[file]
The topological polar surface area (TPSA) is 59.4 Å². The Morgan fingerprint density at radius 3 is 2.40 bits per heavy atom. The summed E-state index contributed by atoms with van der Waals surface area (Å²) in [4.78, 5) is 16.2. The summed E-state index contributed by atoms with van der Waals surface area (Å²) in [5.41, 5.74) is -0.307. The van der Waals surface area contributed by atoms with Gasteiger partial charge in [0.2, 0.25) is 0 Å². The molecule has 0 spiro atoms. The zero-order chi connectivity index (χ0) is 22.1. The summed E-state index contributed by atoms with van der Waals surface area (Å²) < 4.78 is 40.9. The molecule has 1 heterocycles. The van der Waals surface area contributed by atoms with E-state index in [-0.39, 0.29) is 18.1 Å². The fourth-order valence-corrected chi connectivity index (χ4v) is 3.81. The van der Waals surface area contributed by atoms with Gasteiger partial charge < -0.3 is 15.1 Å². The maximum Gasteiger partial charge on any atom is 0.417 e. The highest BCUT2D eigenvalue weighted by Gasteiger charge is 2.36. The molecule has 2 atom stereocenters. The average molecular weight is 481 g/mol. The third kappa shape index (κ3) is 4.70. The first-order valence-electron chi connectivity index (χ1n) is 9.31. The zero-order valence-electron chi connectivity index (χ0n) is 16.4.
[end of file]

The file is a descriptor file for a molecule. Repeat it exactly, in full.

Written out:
The topological polar surface area (TPSA) is 59.4 Å². The Morgan fingerprint density at radius 3 is 2.40 bits per heavy atom. The summed E-state index contributed by atoms with van der Waals surface area (Å²) in [4.78, 5) is 16.2. The summed E-state index contributed by atoms with van der Waals surface area (Å²) in [5.41, 5.74) is -0.307. The van der Waals surface area contributed by atoms with Gasteiger partial charge in [0.2, 0.25) is 0 Å². The molecule has 0 spiro atoms. The zero-order chi connectivity index (χ0) is 22.1. The summed E-state index contributed by atoms with van der Waals surface area (Å²) < 4.78 is 40.9. The molecule has 1 heterocycles. The van der Waals surface area contributed by atoms with E-state index in [-0.39, 0.29) is 18.1 Å². The fourth-order valence-corrected chi connectivity index (χ4v) is 3.81. The van der Waals surface area contributed by atoms with Gasteiger partial charge < -0.3 is 15.1 Å². The maximum Gasteiger partial charge on any atom is 0.417 e. The highest BCUT2D eigenvalue weighted by Gasteiger charge is 2.36. The molecule has 2 atom stereocenters. The average molecular weight is 481 g/mol. The third kappa shape index (κ3) is 4.70. The first-order valence-electron chi connectivity index (χ1n) is 9.31. The zero-order valence-electron chi connectivity index (χ0n) is 16.4.